Principle of contemporanea expositio
Contemporanea expositio is a rule of interpretation which suggests that where a contemporaneous and practical interpretation or practice has stood unchallenged for a considerable length of time, it would be a useful guide for proper construction/interpretation of the provisions of a statute or executive instructions.
Relying on this principle, the bench held that since the Prakash Singh (I) judgment, the Union has been following a procedure prescribed under the Delhi Police Act, 1978 read with Transaction of Business of GNCTD Rules, 1993 to appoint successive DCPs. No appointment to the post has been challenged in the past by any stakeholder on the ground that the said Act or the Rules are inapplicable to the appointment or that the applicability of the procedure prescribed therein is in violation of the directions in Prakash Singh (I) and (II), the bench held. This procedure, the bench said, has withstood the test of time, without any demur/objection/challenge in any court or forum of law, and therefore, the same gains weightage.
As the petitioner/intervener have been unable to demonstrate that a different procedure, from the one followed in appointing Asthana was followed for appointment of erstwhile eight commissioners of police, Delhi, the bench found no ground to interfere.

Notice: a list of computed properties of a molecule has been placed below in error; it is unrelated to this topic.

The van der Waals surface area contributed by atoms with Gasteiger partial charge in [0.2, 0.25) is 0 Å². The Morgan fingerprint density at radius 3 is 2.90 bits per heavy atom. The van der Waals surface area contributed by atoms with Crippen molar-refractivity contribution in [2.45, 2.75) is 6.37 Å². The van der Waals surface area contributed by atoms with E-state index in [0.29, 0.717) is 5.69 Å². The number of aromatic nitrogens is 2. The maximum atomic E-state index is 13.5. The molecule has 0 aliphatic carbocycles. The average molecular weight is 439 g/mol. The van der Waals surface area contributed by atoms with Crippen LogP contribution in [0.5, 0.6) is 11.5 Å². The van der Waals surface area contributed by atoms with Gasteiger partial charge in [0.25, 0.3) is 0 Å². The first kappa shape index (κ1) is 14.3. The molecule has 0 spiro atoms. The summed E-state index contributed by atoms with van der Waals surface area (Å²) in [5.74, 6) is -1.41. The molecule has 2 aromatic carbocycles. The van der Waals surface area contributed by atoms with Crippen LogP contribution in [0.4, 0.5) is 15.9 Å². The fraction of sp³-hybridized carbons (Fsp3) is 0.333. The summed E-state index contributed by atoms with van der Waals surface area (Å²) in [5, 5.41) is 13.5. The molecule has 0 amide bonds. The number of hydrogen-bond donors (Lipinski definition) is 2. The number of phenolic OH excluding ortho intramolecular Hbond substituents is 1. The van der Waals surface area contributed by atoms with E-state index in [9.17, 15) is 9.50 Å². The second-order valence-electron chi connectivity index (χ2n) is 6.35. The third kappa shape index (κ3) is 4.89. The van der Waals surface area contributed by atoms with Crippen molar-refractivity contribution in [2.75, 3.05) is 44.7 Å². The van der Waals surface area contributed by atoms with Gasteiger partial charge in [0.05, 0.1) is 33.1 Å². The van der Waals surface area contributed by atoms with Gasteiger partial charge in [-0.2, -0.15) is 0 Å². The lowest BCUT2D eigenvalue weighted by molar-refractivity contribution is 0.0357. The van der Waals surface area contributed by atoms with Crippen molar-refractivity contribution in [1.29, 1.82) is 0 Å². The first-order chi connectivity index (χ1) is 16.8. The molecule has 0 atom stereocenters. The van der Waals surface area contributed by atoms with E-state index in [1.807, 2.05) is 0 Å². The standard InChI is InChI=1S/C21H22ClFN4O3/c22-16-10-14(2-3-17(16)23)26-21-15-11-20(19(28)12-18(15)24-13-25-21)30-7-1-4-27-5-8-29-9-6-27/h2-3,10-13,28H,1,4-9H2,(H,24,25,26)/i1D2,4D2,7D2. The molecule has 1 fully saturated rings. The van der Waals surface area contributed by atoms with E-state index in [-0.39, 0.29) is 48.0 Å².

The statutory provision which the bench referred to was Section 6 of the Delhi Police Act, 1978, which empowers the Lieutenant Governor to make a proposal for appointment of DCP. As per the Supreme Court’s judgment in Government of NCT of Delhi v Union of India (2018), matters pertaining to public order, police and land lie outside the ambit of legislative powers of the assembly, and hence are outside the executive functions of the GNCTD. These are matters where the LG, Delhi would act in the exercise of his functions at his discretion, and to the extent to which there has been a delegation or entrustment by the president to him under Article 239 of the Constitution, the bench held. Therefore, it found no illegality in Asthana’s appointment as the DCP.